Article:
Cancelling Tokyo Olympics ‘remains an option’ says top Japanese politician

A senior member of Japan’s ruling party has said that cancelling the Tokyo Olympics “remains an option” if the coronavirus pandemic continues to worsen.

“If it seems impossible to do it any more, then we have to stop, decisively,” Toshihiro Nikai, secretary general of the Liberal Democratic party, said in a TV interview that has yet to be aired.

While Nikai did not call for the Games to be called off, his comments are at odds with the united front presented by the Japanese government, Tokyo 2020 organisers and the International Olympic Committee [IOC] – all of which insist that the delayed event will open as planned on 23 July.

The pandemic shows no signs of slowing in several parts of the world, while experts in Japan have warned that the country has entered a fourth wave of Covid-19 infections driven by mutant strains of the virus.

Nikai, a powerful party faction leader who was instrumental in electing Yoshihide Suga as prime minister last year, said cancellation was “of course” an option, telling the TBS network: “If the Olympics were to spread infections, then what are the Olympics for?”

The Nikkei business newspaper quoted a senior government official as saying in response to Nikai that it would be “impossible to cancel the Olympics”.

His intervention comes just a day after organisers marked 100 days until the opening ceremony by insisting they would hold a “safe and secure” Games that will be attended by around 14,500 Olympic and Paralympic athletes and tens of thousands of media, sponsors and officials.

“We will hold the Games in a way that’s feasible,” Taro Kono, the minister in charge of Japan’s vaccination drive, said in a separate TV interview, according to the Kyodo news agency. “That may be without spectators.”

No overseas spectators will be allowed to attend Olympic events, and a decision on whether to admit people in Japan to venues could come later this month.

Public opinion in the host nation is firmly opposed to the Games, with a recent poll showing that 39.2% thought they should be cancelled, and 32.8% calling for them to be postponed a second time – a move the IOC has said is unfeasible.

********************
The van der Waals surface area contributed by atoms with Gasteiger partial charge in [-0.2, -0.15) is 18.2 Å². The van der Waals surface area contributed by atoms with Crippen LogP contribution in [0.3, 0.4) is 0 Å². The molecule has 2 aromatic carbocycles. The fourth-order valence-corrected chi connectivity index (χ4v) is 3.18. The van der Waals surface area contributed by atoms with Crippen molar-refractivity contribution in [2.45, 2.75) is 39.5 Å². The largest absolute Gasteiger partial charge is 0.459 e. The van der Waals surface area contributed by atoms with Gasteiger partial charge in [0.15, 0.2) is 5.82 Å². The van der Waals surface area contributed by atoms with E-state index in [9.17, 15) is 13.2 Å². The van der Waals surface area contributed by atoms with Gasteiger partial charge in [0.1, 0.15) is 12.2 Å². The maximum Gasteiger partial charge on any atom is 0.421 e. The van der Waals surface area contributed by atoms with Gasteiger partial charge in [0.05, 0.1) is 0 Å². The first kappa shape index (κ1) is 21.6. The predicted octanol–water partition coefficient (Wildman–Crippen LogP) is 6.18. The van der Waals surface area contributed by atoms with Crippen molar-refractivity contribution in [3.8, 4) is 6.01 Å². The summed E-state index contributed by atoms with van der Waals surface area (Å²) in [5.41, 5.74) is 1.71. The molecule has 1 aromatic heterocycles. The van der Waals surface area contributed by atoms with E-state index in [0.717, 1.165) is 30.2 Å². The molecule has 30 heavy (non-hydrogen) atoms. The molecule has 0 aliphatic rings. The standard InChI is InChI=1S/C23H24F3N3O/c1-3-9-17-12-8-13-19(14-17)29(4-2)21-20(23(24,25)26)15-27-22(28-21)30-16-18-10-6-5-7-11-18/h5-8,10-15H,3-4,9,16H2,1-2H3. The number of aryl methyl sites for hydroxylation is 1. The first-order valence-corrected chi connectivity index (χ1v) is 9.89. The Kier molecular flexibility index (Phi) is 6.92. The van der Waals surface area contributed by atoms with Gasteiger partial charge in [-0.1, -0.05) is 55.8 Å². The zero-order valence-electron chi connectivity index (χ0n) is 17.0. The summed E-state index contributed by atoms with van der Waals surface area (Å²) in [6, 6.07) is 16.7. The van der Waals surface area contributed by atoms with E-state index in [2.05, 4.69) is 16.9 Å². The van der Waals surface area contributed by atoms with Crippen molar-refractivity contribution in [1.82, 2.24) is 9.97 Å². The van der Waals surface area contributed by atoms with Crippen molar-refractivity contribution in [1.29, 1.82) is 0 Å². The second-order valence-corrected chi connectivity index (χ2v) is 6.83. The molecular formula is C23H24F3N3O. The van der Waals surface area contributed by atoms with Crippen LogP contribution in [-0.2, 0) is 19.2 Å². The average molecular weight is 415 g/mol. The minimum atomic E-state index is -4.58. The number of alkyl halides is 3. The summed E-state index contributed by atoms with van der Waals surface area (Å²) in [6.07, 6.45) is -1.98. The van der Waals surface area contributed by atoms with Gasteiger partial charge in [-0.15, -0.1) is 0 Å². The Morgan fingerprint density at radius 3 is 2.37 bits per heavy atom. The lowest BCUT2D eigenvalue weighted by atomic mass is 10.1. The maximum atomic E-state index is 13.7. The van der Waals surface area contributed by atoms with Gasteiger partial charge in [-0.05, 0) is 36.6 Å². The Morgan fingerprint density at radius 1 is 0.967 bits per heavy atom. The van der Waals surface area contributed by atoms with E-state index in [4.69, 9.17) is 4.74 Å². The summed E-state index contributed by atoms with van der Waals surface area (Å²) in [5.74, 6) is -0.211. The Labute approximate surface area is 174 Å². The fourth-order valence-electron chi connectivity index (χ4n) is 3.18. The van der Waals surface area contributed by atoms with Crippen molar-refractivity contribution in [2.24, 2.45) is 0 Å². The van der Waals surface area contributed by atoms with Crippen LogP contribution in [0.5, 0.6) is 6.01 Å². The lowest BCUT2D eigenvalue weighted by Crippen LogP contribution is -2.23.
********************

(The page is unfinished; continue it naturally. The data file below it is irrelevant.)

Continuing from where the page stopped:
“Cancelling Olympics” was trending on Twitter in Japan on Thursday with more than 35,000 tweets. “If this person says it, Olympic cancellation looks like a reality,” one said in reference to Nikai’s comments.

Akira Koike, a Japanese Communist party MP, said holding the Games was already “impossible”, adding that a decision on cancellation should be made quickly.

Pressure on the IOC and Tokyo 2020 organisers increased after several medical experts questioned the decision to push ahead with the Olympics during the pandemic.

In an editorial in this weeks BMJ, Kazuki Shimizu, Devi Sridhar, Kiyosu Taniguchi and Kenji Shibuya said it would be a mistake to host large numbers of people from overseas in Tokyo this summer.

“The whole global community recognises the need to contain the pandemic and save lives,” they wrote. “Holding Tokyo 2020 for domestic, political and economic purposes – ignoring scientific and moral imperatives – is contradictory to Japan’s commitment to global health and human security.

“We must reconsider this summer’s Games and instead collaborate internationally to agree a set of global and domestic conditions under which international multi-sport events can be held in the years ahead.

“These conditions must embody both Olympic and Paralympic values and adhere to international principles of public health.”

The authors pointed to the slow pace of vaccinations in Japan, where less than 1% of the population been inoculated. “Even healthcare workers and other high risk populations will not have access to vaccines before Tokyo 2020, to say nothing of the general population,” they said.